- Matthew 16:2-3 ESV
Yesterday was truly a "Dog Day in August". It began sunny, hot and humid and by late morning it was nearly unbearable. So, I completed my chores and went inside to write in the air conditioning. I was planning on bringing the horses into the barn no later than mid-afternoon to give them a break from the sun, but I dozed off, sleeping blissfully until I was awakened by the commotion outside.
Coming back to consciousness I realized it was thunder and it was coming from the west. Menacing gray clouds were rapidly approaching and the thunder roared even louder with bolts of cloud to ground lightning flashing in the sky. Shortly thereafter, the rain began and within a minute or two it was raining so hard that I could barely distinguish the barn fifty yards away. I knew the horses would have to stay where they were until it abated.
To make matters worse, once the storm reached us, it slowed down as it met the Atlantic sea breeze which kept it stationary. For just under two hours some of the heaviest rain I've ever seen in Florida pounded down, the metal roof pinging while the water began to rise. But then, just as fast as it began, it slowed to a drizzle and the sky lightened. That was a good thing for in that short span of time the skies dropped almost five inches of rain on our property which has received heavy rainfall all summer.
As I slogged out to the barn in my waders, I looked down pasture and beheld a beautiful sight. The horses were grazing on a high part of the property, surrounded by a family of deer and a flock of egrets. Between us was a short-lived lake, caused by the rain, which would remain until the drainage could keep up with the water volume. And I thought about how peaceful it was to see different groups of animals share space together while we humans have trouble getting along. And it also reminded me how lucky my family is to have this "little peace of heaven" where we can enjoy nature up close and personal, removed from the traffic and mayhem that is so much of today's modern world.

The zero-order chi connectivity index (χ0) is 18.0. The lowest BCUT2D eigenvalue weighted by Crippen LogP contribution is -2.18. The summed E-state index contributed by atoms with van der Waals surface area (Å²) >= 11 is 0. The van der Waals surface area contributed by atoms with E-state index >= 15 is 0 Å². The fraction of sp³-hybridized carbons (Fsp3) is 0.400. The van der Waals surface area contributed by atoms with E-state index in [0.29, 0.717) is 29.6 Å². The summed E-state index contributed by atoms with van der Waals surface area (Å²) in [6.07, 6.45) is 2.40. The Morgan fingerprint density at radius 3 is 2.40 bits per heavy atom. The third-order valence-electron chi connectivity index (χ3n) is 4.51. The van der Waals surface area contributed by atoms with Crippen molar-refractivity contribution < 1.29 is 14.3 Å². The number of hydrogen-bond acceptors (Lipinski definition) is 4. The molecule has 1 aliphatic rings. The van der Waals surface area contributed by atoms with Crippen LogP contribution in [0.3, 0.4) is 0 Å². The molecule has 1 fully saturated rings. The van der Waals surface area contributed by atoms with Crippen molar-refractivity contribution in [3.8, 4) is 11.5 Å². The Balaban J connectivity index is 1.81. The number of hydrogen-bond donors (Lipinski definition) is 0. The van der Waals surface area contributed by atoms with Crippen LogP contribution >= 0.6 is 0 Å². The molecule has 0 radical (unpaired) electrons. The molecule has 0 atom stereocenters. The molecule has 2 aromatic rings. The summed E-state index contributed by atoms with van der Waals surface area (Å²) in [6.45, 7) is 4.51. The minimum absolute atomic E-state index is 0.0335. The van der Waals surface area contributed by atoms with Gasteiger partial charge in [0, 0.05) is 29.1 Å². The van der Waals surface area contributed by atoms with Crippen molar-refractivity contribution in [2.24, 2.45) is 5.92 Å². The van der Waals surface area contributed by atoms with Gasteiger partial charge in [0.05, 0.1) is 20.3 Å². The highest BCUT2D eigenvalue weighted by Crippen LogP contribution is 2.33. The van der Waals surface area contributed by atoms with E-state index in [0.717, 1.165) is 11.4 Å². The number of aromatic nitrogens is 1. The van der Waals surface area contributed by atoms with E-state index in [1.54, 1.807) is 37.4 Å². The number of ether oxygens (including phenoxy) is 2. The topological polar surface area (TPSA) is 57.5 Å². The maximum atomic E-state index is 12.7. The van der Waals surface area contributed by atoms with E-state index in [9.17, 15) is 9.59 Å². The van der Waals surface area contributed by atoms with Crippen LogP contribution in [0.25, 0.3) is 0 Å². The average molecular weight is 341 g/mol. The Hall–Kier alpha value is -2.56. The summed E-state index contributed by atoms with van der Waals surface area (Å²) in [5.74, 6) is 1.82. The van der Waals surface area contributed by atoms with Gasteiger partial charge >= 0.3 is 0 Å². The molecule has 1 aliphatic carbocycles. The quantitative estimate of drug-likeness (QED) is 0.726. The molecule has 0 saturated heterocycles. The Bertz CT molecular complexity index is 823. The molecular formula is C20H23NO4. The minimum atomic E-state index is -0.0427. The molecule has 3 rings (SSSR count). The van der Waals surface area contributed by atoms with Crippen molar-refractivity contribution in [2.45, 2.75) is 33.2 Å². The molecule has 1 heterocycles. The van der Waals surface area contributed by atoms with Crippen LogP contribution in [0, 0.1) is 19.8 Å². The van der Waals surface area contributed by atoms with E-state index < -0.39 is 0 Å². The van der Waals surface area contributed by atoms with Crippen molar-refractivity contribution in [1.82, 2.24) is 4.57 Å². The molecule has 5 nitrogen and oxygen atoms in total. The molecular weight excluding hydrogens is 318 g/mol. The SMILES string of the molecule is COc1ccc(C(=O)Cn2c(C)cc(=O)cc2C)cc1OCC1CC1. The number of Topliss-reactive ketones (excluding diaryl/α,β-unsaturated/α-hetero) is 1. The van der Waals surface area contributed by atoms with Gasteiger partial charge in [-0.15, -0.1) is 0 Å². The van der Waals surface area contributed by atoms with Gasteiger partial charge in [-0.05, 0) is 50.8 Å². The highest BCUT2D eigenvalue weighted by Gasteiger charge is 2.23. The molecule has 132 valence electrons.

As the last of the animals came in through the gate, one of our two wonderful Great Pyrenees, Salvador, pulled his usual trick, sneaking out the gate into the pasture. He romped through the water, then rolled in the sand, reveling in his little game. He never runs off but just enjoys being a big tease to let me know who he is. And then he came back, performed his usual shake off all over me, and went into the tack room for his dinner. He was pleased with himself and, once again, was covered with grime. I guess it fends off the bug and mosquitoes.
Later, as I sat on the porch looking at the lush green that is rural Florida after a summer storm, I thought about the scripture that opened this commentary. We can interpret the weather pretty accurately from God's signs in the sky, often better than the weatherman, but we just can't seem to figure out what the signs all around us as humans indicate. God made us in His image, obviously wanting us to live in His image as well, yet we can't seem to come to grips with that simple truth, thinking we have all the answers ourselves. Oh, how inadequate we are to accomplish anything without His guiding hand. We've truly got a lot of learning to do.
Dear Lord, We thank you for the signs in the sky that you give us to prepare ourselves for each day. And we ask that you give us the common sense to realize that only you can guide us on the signs of the times and help us prepare for what may lie ahead. We ask in Jesus' name, Amen.